"What was realised for the Kurds in Iraq, especially after the interim constitution, helped create a political opportunity for this phenomenon," he said, adding that Syria should now try to contain the violence and tackle Kurdish grievances.

Kurds make up about two million of Syria's 17 million people. They have often said they want equal rights and demand citizenship for about 200,000 stateless Kurds.

Limited aspirations

Iranian political analyst Hossein Rassam traced the unrest in Iran's Kurdish areas to discontent over the banning of reformists in last month's Iranian election as well as joy at the constitutional gains by their fellow-Kurds in Iraq.

He said Iraqi Kurds had no interest in meddling in Iran. "I don't think they want to reach out to the Iranian Kurds too much because this would anger the Iranian government."

Rassam said Iranian Kurds were poorly organised politically and most saw themselves as Iranians. They had been less badly treated than Kurds elsewhere. Iran's Shi'ite clerical leaders remained wary of them, partly because most were Sunni Muslims.

Turkey, recovering from its own bloody conflict with Kurdish rebels, has long looked askance at Kurdish autonomy in Iraq and at U.S. policies that have nurtured it since the 1991 Gulf War.

Sami Kohen, columnist with the mainstream Milliyet daily, said Turkish experts linked the disturbances in Syria to Iraq.

"The fact that the (Iraqi) Kurds succeeded in having most of what they wanted in the new constitution encourages Kurds in other countries to show their faces," he said.

"Turkey has always said that the United States opened a Pandora's Box in Iraq and of course Turks have grave concerns about a spillover," he said, also citing the protests in Iran.

Kohen suggested growing U.S. demands on Syria might haveindirectly emboldened the Kurds there.

Washington says it will soon slap new sanctions on Syria, which it sees as a rogue state that supports terrorism and seeks banned weapons - charges Damascus denies.

"This is read in the region as a signal by the United States to weaken, if not completely destabilise Syria," Cohen said.
27 posted on 03/21/2004 9:12:06 AM PST by DoctorZIn (Until they are Free, "We shall all be Iranians!")
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To: DoctorZIn
Syrian Surprise

March 21, 2004
New York Post
Amir Taheri

What happens when something happens in a country where nothing has happened for decades? In Syria, even the most insignificant event triggers an avalanche of conspiracy theories. And the events this last bastion of Ba'athism has witnessed in recent weeks are anything but insignificant.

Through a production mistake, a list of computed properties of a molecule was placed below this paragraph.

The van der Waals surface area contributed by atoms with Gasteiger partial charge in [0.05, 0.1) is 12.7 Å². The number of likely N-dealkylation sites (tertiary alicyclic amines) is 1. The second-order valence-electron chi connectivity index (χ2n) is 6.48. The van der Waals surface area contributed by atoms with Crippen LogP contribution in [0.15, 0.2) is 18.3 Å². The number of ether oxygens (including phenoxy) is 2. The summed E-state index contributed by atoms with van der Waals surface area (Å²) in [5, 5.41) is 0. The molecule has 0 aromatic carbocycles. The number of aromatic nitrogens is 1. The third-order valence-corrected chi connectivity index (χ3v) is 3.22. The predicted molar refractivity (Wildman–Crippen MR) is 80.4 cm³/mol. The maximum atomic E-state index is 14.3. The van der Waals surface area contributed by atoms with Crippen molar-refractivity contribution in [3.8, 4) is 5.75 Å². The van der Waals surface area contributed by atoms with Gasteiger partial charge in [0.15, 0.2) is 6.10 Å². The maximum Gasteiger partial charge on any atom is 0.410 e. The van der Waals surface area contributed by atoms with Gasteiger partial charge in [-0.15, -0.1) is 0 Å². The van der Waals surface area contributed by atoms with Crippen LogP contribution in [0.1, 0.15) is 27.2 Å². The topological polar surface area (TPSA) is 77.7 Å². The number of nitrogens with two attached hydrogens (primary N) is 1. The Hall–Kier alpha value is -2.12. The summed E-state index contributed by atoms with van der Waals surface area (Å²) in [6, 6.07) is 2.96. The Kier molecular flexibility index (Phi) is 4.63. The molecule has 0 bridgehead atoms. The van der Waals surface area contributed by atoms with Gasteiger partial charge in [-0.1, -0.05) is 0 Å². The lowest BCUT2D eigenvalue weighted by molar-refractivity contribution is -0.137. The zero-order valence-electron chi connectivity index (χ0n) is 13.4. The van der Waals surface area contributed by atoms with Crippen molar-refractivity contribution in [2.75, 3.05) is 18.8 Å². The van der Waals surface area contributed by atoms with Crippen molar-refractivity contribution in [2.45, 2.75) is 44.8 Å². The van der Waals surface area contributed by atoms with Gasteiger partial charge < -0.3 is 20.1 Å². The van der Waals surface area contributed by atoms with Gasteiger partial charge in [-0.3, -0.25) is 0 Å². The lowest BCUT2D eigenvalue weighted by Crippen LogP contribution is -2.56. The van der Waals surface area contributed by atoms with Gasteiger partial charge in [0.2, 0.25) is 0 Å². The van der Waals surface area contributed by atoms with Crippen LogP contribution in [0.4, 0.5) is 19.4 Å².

In a series of anti-regime demonstrations in five Syrian cities over the past two weeks, an estimated 22 people have been killed in clashes with the security forces and a further 150 injured. At least 700 people have been arrested.

According to eye-witness reports, the centers of the predominantly Kurdish cities of Qameshli, Hassakeh, Raf el-Ain and Hamoudah were turned into "battle zones" last weekend.

But the mainly Arab cities of Hama and Aleppo also saw anti-regime demonstrations last week. In Hama (where by Ba'athist special forces massacred an estimated 20,000 people in 1982), most shops closed while the authorities shut all schools for four days. In Aleppo several Ba'ath Party offices were set on fire.

Other minorities, including the Yazidis, Turcomans and Assyrians, have also come out with calls for reform and an end to religious discrimination.

Earlier, Damascus, the capital, had witnessed its first unauthorized political demonstration in four decades as a crowd of 700 protestors gathered outside the parliament building on March 7. Hours later, copies of a letter to President Bashar Assad were distributed. Signed by some 1,500 Syrian intellectuals and academics, it calls for an immediate lifting of the state of emergency imposed by the Ba'athists 41 years ago.

"An emergency is, by definition, something short and temporary," said Akhtam Naisse, one of the petitioners who are now under arrest. "An emergency lasts a few hours, a few days, at most a few weeks, not a lifetime."

The extent and the intensity of the protest movement appear to have taken the Syrian leadership by surprise. The initial reflex of the regime was to do what it has always done, i.e. crushing the slightest show of opposition by main force.

Hours after the first riots broke out in Qamishli a special army unit was on its way to the city. But this was not 1982 and the idea of killing thousands of people in the streets was vetoed "at the highest level," according to Arab sources.